Bartram's Bass

Bartram’s bass (and Altamaha bass) have striking coloration differences relative to the Mobile Basin and Chattahoochee redeye species. Bartram’s bass do not have any bright chromatic coloration in their fins but do have a small amount of salmon-orange coloration on the anterior distal edges of soft dorsal, anal, and caudal fins. This coloration is mostly present in juveniles and becomes less visible in adults. There is no spotting in the caudal fin. Their vertical blotches are very distinct and are prominent in both juveniles and adults.

These redeye bass can grow larger on average than the Mobile Basin species, but 13 or 14 inches seems to be the maximum. Currently there are no studies investigating length/age frequency in this proposed species. Unlike all other redeye bass species, Bartram’s bass can persist in lentic habitats such as reservoirs. It is unknown if the majority of these are hybrids or backcrossed individuals that give them this ability or if there is merely holdover populations persisting on the periphery from damming the Savannah River in the upper Savannah reservoirs.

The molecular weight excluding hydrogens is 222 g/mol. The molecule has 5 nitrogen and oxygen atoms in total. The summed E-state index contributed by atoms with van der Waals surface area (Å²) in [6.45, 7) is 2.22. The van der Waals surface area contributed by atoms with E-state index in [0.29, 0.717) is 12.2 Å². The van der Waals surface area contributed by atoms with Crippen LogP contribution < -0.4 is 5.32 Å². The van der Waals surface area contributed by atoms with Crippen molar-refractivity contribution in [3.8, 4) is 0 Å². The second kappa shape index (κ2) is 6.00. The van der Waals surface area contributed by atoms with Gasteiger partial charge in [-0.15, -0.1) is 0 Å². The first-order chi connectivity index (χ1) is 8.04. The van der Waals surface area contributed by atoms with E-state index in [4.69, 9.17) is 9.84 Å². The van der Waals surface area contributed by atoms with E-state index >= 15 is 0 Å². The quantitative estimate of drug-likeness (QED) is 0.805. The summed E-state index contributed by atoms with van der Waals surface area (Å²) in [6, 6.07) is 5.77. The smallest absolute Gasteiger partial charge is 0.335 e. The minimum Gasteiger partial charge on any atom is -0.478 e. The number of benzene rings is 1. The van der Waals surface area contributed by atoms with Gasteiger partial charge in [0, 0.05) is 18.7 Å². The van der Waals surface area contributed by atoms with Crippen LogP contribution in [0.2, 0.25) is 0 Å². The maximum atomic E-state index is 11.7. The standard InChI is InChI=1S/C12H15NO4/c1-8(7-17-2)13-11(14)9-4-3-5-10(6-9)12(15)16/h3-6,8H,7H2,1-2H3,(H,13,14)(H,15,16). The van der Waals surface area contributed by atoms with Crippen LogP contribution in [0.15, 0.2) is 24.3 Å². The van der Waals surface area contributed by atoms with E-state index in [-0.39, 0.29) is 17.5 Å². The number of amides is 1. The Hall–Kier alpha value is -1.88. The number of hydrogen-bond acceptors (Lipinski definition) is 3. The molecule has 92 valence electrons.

South Carolina’s Department of Conservation and Natural Resources is doing a lot of work to conserve populations of native Bartram’s Bass from scientific research with collaboration with folks at Clemson University to education and awareness from their aquatic education coordinator, Will Mundhenke. South Carolina also recently rolled out their own black bass slam which includes the Bartram’s Bass. Check it out here.